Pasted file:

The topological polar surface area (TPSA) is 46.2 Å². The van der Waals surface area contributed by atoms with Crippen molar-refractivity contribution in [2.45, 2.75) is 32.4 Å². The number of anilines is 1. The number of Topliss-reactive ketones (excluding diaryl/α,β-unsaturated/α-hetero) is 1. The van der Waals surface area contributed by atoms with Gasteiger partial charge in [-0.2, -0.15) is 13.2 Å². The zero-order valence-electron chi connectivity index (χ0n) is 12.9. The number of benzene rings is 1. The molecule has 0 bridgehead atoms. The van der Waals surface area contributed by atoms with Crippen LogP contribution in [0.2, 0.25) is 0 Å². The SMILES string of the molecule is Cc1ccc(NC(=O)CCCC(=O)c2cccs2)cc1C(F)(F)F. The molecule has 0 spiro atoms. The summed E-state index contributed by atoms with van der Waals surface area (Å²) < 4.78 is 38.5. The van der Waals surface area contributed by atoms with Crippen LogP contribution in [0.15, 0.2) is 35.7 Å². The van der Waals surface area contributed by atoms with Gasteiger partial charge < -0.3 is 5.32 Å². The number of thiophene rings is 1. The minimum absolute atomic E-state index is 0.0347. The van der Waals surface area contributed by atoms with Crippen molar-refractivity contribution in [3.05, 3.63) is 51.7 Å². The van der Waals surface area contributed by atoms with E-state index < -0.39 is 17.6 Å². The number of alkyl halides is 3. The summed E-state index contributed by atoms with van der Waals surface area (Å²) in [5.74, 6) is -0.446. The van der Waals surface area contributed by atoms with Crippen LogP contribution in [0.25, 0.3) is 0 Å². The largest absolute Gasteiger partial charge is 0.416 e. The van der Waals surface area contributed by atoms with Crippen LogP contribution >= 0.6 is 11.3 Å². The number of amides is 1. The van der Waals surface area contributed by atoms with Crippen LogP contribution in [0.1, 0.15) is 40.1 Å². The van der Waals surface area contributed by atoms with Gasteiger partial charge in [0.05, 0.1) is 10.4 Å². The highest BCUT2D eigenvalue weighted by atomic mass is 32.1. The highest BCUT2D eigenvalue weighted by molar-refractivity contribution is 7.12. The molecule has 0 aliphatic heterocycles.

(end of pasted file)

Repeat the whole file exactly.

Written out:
The topological polar surface area (TPSA) is 46.2 Å². The van der Waals surface area contributed by atoms with Crippen molar-refractivity contribution in [2.45, 2.75) is 32.4 Å². The number of anilines is 1. The number of Topliss-reactive ketones (excluding diaryl/α,β-unsaturated/α-hetero) is 1. The van der Waals surface area contributed by atoms with Gasteiger partial charge in [-0.2, -0.15) is 13.2 Å². The zero-order valence-electron chi connectivity index (χ0n) is 12.9. The number of benzene rings is 1. The molecule has 0 bridgehead atoms. The van der Waals surface area contributed by atoms with Crippen LogP contribution in [0.2, 0.25) is 0 Å². The SMILES string of the molecule is Cc1ccc(NC(=O)CCCC(=O)c2cccs2)cc1C(F)(F)F. The molecule has 0 spiro atoms. The summed E-state index contributed by atoms with van der Waals surface area (Å²) < 4.78 is 38.5. The van der Waals surface area contributed by atoms with Crippen LogP contribution in [0.15, 0.2) is 35.7 Å². The van der Waals surface area contributed by atoms with Gasteiger partial charge < -0.3 is 5.32 Å². The number of thiophene rings is 1. The minimum absolute atomic E-state index is 0.0347. The van der Waals surface area contributed by atoms with Crippen molar-refractivity contribution in [3.05, 3.63) is 51.7 Å². The van der Waals surface area contributed by atoms with E-state index < -0.39 is 17.6 Å². The number of alkyl halides is 3. The summed E-state index contributed by atoms with van der Waals surface area (Å²) in [5.74, 6) is -0.446. The van der Waals surface area contributed by atoms with Crippen LogP contribution in [0.25, 0.3) is 0 Å². The largest absolute Gasteiger partial charge is 0.416 e. The van der Waals surface area contributed by atoms with Crippen LogP contribution >= 0.6 is 11.3 Å². The number of amides is 1. The van der Waals surface area contributed by atoms with Crippen LogP contribution in [0.1, 0.15) is 40.1 Å². The van der Waals surface area contributed by atoms with Gasteiger partial charge in [0.05, 0.1) is 10.4 Å². The highest BCUT2D eigenvalue weighted by atomic mass is 32.1. The highest BCUT2D eigenvalue weighted by molar-refractivity contribution is 7.12. The molecule has 0 aliphatic heterocycles.